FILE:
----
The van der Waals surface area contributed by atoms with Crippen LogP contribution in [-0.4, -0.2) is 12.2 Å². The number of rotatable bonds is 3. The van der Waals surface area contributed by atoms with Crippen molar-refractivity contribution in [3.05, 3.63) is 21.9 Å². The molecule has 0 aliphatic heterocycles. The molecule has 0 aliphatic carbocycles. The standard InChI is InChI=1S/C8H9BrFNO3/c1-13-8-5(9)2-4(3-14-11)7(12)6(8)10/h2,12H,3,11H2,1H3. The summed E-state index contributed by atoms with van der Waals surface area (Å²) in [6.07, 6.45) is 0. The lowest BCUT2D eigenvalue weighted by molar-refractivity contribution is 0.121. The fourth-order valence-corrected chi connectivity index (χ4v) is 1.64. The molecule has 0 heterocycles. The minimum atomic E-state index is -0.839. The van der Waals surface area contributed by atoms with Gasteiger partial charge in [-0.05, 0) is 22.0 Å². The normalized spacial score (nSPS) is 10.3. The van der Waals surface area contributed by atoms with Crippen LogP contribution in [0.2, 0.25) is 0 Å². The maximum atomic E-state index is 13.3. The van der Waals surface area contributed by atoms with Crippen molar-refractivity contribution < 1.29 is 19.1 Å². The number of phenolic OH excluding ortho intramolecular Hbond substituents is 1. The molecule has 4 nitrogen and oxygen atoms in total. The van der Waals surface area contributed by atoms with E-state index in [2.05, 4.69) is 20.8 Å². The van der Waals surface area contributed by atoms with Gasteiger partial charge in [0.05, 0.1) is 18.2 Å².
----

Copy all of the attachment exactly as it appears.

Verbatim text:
The van der Waals surface area contributed by atoms with Crippen LogP contribution in [-0.4, -0.2) is 12.2 Å². The number of rotatable bonds is 3. The van der Waals surface area contributed by atoms with Crippen molar-refractivity contribution in [3.05, 3.63) is 21.9 Å². The molecule has 0 aliphatic heterocycles. The molecule has 0 aliphatic carbocycles. The standard InChI is InChI=1S/C8H9BrFNO3/c1-13-8-5(9)2-4(3-14-11)7(12)6(8)10/h2,12H,3,11H2,1H3. The summed E-state index contributed by atoms with van der Waals surface area (Å²) in [6.07, 6.45) is 0. The lowest BCUT2D eigenvalue weighted by molar-refractivity contribution is 0.121. The fourth-order valence-corrected chi connectivity index (χ4v) is 1.64. The molecule has 0 heterocycles. The minimum atomic E-state index is -0.839. The van der Waals surface area contributed by atoms with Gasteiger partial charge in [-0.05, 0) is 22.0 Å². The normalized spacial score (nSPS) is 10.3. The van der Waals surface area contributed by atoms with Crippen LogP contribution in [0.2, 0.25) is 0 Å². The maximum atomic E-state index is 13.3. The van der Waals surface area contributed by atoms with Crippen molar-refractivity contribution < 1.29 is 19.1 Å². The number of phenolic OH excluding ortho intramolecular Hbond substituents is 1. The molecule has 4 nitrogen and oxygen atoms in total. The van der Waals surface area contributed by atoms with E-state index in [2.05, 4.69) is 20.8 Å². The van der Waals surface area contributed by atoms with Gasteiger partial charge in [0.05, 0.1) is 18.2 Å².